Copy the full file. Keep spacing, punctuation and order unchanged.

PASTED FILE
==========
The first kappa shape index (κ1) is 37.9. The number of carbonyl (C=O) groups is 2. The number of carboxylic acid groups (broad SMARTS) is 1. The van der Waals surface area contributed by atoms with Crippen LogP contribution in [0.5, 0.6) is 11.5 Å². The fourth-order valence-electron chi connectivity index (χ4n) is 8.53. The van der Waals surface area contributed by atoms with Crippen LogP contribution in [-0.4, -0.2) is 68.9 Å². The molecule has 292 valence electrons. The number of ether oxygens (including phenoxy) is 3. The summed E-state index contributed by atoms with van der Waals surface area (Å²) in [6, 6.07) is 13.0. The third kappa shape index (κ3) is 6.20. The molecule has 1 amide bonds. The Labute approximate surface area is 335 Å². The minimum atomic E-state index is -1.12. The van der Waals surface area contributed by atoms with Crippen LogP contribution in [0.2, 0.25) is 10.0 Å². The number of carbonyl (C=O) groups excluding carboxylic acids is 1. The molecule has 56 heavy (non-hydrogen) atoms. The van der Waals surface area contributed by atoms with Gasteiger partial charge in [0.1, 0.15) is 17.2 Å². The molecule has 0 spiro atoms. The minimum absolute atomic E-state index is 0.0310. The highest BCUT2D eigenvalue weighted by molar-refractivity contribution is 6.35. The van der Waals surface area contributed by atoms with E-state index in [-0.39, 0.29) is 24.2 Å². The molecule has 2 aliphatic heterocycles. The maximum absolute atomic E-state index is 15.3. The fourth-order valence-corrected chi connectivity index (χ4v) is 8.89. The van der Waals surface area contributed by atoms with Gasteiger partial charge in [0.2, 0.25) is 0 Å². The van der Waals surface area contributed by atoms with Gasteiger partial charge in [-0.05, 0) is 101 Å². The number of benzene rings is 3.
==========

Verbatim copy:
The first kappa shape index (κ1) is 37.9. The number of carbonyl (C=O) groups is 2. The number of carboxylic acid groups (broad SMARTS) is 1. The van der Waals surface area contributed by atoms with Crippen LogP contribution in [0.5, 0.6) is 11.5 Å². The fourth-order valence-electron chi connectivity index (χ4n) is 8.53. The van der Waals surface area contributed by atoms with Crippen LogP contribution in [-0.4, -0.2) is 68.9 Å². The molecule has 292 valence electrons. The number of ether oxygens (including phenoxy) is 3. The summed E-state index contributed by atoms with van der Waals surface area (Å²) in [6, 6.07) is 13.0. The third kappa shape index (κ3) is 6.20. The molecule has 1 amide bonds. The Labute approximate surface area is 335 Å². The minimum atomic E-state index is -1.12. The van der Waals surface area contributed by atoms with Crippen LogP contribution in [0.2, 0.25) is 10.0 Å². The number of carbonyl (C=O) groups excluding carboxylic acids is 1. The molecule has 56 heavy (non-hydrogen) atoms. The van der Waals surface area contributed by atoms with Gasteiger partial charge in [0.1, 0.15) is 17.2 Å². The molecule has 0 spiro atoms. The minimum absolute atomic E-state index is 0.0310. The highest BCUT2D eigenvalue weighted by molar-refractivity contribution is 6.35. The van der Waals surface area contributed by atoms with E-state index in [-0.39, 0.29) is 24.2 Å². The molecule has 2 aliphatic heterocycles. The maximum absolute atomic E-state index is 15.3. The fourth-order valence-corrected chi connectivity index (χ4v) is 8.89. The van der Waals surface area contributed by atoms with Gasteiger partial charge in [0.2, 0.25) is 0 Å². The van der Waals surface area contributed by atoms with Gasteiger partial charge in [-0.05, 0) is 101 Å². The number of benzene rings is 3.